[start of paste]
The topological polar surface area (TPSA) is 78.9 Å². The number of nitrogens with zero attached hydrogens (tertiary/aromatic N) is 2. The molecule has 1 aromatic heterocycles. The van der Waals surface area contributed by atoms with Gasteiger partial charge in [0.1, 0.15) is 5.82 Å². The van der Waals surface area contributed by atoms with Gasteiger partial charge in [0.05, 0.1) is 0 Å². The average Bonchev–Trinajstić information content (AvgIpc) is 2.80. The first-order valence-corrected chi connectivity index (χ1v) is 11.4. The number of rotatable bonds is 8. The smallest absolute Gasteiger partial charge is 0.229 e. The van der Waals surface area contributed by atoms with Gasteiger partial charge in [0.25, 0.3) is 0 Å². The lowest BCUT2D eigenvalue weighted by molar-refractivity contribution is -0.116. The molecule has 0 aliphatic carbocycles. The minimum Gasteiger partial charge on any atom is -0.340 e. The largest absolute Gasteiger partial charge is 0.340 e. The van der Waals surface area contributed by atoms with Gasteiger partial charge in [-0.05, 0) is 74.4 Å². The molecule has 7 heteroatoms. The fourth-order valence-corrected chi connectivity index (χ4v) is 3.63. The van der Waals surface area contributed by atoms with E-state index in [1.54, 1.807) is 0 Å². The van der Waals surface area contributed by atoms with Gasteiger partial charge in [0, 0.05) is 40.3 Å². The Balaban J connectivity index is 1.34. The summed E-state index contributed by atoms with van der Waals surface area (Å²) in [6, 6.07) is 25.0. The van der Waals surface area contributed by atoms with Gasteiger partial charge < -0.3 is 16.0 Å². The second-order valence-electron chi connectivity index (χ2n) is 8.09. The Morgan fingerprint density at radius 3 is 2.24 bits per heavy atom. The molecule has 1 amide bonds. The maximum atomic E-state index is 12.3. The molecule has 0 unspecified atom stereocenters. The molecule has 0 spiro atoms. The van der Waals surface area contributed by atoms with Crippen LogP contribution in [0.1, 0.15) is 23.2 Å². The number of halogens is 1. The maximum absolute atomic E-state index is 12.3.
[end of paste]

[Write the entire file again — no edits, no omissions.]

The topological polar surface area (TPSA) is 78.9 Å². The number of nitrogens with zero attached hydrogens (tertiary/aromatic N) is 2. The molecule has 1 aromatic heterocycles. The van der Waals surface area contributed by atoms with Gasteiger partial charge in [0.1, 0.15) is 5.82 Å². The van der Waals surface area contributed by atoms with Gasteiger partial charge in [0.05, 0.1) is 0 Å². The average Bonchev–Trinajstić information content (AvgIpc) is 2.80. The first-order valence-corrected chi connectivity index (χ1v) is 11.4. The number of rotatable bonds is 8. The smallest absolute Gasteiger partial charge is 0.229 e. The van der Waals surface area contributed by atoms with Gasteiger partial charge in [0.25, 0.3) is 0 Å². The lowest BCUT2D eigenvalue weighted by molar-refractivity contribution is -0.116. The molecule has 0 aliphatic carbocycles. The minimum Gasteiger partial charge on any atom is -0.340 e. The largest absolute Gasteiger partial charge is 0.340 e. The van der Waals surface area contributed by atoms with Gasteiger partial charge in [-0.05, 0) is 74.4 Å². The molecule has 7 heteroatoms. The fourth-order valence-corrected chi connectivity index (χ4v) is 3.63. The van der Waals surface area contributed by atoms with E-state index in [1.54, 1.807) is 0 Å². The van der Waals surface area contributed by atoms with Gasteiger partial charge in [0, 0.05) is 40.3 Å². The Balaban J connectivity index is 1.34. The summed E-state index contributed by atoms with van der Waals surface area (Å²) in [6, 6.07) is 25.0. The van der Waals surface area contributed by atoms with Gasteiger partial charge < -0.3 is 16.0 Å². The second-order valence-electron chi connectivity index (χ2n) is 8.09. The Morgan fingerprint density at radius 3 is 2.24 bits per heavy atom. The molecule has 1 amide bonds. The maximum atomic E-state index is 12.3. The molecule has 0 unspecified atom stereocenters. The molecule has 0 spiro atoms. The van der Waals surface area contributed by atoms with Crippen LogP contribution in [0.1, 0.15) is 23.2 Å². The number of halogens is 1. The maximum absolute atomic E-state index is 12.3.